Medical Technology

Biomedical Optics

Biomedical optics include optical technology and applications in biomedical research and medicine. With the development of new laser technology, fibre optics, opto-electrical equipment, biosensors, spectroscopy, microscopy, and imaging, this discipline is growing rapidly. The new technology provides a foundation for new applications in medical research, diagnosis, and treatment.

In the strategic area of medical technology, a network in biomedical optics has been created to stimulate and promote collaboration between researcher groups at NTNU, SINTEF and St.Olavs Hospital.


Active research groups at NTNU are mainly at the Faculty of Natural Sciences and Technology, the Faculty of Information Technology, Mathematics and Electrical Engineering, and the Faculty of Medicine.

The Faculty of Medicine and the Faculty of Natural Sciences and Technology are active in optical imaging based on confocal and multi-photon laser scanning microscopy. Together, they have established the node "Subcellular Interactions and Imaging" in the Norwegian Molecular Imaging consortium (NorMIC)". This node is one of the technology platforms in the research programme Functional Genomics (FUGE II).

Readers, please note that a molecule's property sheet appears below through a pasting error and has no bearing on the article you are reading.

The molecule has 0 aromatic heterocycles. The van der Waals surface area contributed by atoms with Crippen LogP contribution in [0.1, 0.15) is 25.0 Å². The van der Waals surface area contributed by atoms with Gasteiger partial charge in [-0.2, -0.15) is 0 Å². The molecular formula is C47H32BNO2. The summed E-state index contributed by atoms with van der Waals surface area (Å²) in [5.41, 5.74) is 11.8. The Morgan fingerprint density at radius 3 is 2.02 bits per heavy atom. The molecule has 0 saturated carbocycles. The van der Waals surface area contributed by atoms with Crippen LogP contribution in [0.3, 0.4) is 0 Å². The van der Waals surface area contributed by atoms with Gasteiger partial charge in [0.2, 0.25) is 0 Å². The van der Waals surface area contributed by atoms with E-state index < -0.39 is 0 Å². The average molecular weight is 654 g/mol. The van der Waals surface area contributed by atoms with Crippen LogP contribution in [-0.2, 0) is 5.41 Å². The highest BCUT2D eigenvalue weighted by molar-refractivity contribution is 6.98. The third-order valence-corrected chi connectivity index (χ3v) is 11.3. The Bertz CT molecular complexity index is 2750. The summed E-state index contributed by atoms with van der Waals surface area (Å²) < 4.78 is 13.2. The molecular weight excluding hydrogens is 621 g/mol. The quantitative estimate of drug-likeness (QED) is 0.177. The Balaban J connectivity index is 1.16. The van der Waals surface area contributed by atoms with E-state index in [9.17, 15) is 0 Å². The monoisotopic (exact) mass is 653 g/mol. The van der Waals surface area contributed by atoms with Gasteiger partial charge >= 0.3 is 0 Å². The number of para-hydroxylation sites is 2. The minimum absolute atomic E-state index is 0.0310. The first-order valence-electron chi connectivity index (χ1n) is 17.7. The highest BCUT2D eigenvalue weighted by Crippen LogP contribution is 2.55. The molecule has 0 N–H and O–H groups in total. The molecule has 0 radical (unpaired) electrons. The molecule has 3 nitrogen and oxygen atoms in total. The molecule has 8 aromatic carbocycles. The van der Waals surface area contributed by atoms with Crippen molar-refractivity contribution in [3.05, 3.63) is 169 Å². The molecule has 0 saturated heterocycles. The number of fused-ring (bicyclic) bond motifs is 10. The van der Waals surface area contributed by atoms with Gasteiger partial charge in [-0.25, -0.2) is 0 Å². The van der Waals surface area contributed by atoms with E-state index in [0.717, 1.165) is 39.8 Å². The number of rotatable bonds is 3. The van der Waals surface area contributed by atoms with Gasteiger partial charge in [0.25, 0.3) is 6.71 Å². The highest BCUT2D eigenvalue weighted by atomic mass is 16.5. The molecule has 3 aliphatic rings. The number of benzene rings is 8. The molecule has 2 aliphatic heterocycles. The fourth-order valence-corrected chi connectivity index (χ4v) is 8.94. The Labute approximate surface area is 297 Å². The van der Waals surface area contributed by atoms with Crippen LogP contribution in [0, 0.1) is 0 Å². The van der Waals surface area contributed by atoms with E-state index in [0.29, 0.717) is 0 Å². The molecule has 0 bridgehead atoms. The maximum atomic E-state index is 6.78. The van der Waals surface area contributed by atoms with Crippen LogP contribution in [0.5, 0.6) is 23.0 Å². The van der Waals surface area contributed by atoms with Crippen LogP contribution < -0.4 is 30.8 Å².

The Faculty of Natural Sciences and Technology, Department of Physics conducts research in spectroscopy, fluorescence correlation spectroscopy, confocal and multi-photon laser scanning microscopy, non-linear optics, photobiophysics, biophysics of vision , photodynamic therapy, transport of therapeutic macromolecules in tumour tissue and cardiovascular diagnosis using multi-photon microscopy.

The Department of Electronics and Telecommunications at the Faculty of Information Technology, Mathematics and Electrical Engineering is home to research in several areas of biomedical optics, including optical dosimetry, tissue characterization and optical diagnostics.

An important area of focus for the department has been optical diagnostics and modelling of skin haemorrhages, as well as optical diagnostics in connection with laser therapy. Another activity involves the development of sensor technology for biological applications, including detection of atherosclerotic plaque. Researchers at the department are also exploring fibre-optic sensors, optical medical imaging techniques and image analysis (primarily hyperspectral imaging), as well as reflection and absorption spectroscopy.

The Department of Cancer Research and Molecular Medicine at the Faculty of Medicine is conducting research on photodynamic therapy. Fluorescence correlation spectroscopy and confocal laser scanning microscopy are central tools in the research.


  • The Department of Physics offers courses in optics, photobiophysics, biophysical micromethods
  • The Department of Biology offers a course called Bio-Visualization
  • The Department of Electronics and Telecommunications teaches courses in general electrooptics and applied phototonics, as well as in medical sensors.

Medical technology